Is Propane Sold in Gallons or Pounds?
This can be a little bit of the confusing issue for some because the huge home propane tanks are rates in gallons while smaller RV type cylinders are rated in pounds. Every place that I have purchased propane from charges by the gallon. This often confuses people because a standard gas grill sized propane cylinder is called a “20 pound tank”.
Many people mistakenly believe that these tanks will actually hold 20 gallons of propane. When a propane tanks like this is filled by weight, the tank is weighed prior to it being filled up. Then a chart is referenced by the person who is filling the tank so they will know exactly how much is already in the tank. After they fill the tank, this information will be used to determine exactly how many “gallons” of propane you will be charged for when you pay the bill.
Another interesting tidbit of trivia is that propane needs space inside the tank to expand in order for it to vaporize into a gas that can be burned. This means that when you get your tank filled up, the person helping you will only fill it to about 80 percent of its rated capacity.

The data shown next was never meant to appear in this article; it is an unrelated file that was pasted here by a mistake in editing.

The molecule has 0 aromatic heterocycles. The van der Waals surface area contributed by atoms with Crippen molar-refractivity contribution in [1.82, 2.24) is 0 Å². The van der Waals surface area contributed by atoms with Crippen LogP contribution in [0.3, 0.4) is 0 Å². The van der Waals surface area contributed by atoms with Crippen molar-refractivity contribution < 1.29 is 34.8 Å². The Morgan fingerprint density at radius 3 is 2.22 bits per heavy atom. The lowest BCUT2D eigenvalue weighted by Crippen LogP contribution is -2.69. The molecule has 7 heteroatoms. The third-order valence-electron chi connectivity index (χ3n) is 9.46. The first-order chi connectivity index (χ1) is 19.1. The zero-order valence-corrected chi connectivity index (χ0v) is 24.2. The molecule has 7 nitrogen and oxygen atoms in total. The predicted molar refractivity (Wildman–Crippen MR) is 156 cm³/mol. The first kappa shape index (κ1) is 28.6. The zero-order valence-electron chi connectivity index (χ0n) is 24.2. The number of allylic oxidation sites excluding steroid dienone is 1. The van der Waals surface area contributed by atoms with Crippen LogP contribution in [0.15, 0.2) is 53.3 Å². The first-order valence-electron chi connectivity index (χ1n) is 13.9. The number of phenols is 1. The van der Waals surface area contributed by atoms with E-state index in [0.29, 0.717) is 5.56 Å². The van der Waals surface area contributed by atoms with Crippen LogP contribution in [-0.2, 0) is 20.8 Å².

In some cases, propane cylinders won’t be filled by weighing them first. In these cases, the person who is doing the filling will open a small bleeder valve at the top of the tank and they will pump propane into the tank until they see gas starting to escape from the bleeder valve. This acts as a visual indication that the tank should not be filled past this point.
The main thing to remember is that you will be charged by the gallon but a 20 pound tank doesn’t hold 20 gallons of propane. Now let’s do a little math. One gallon of propane weighs 4.2 pounds at 60° F. That means if you were to fill a 20 pound tank all the way full, it would hold 4.76 gallons. Since they will only fill the tank to around 80% of it’s capacity, that means that they will be putting approximately around 3.8 gallons into your tank (20/4.2 = 4.76 multiplied by 80% = 3.8).
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Before you take off, there are many articles here at BooneyLiving.com that you might find interesting. For example, if you would like to learn about generators, especially quiet running generators, please take a minute and read this article: What is The Quietest Generator For Camping.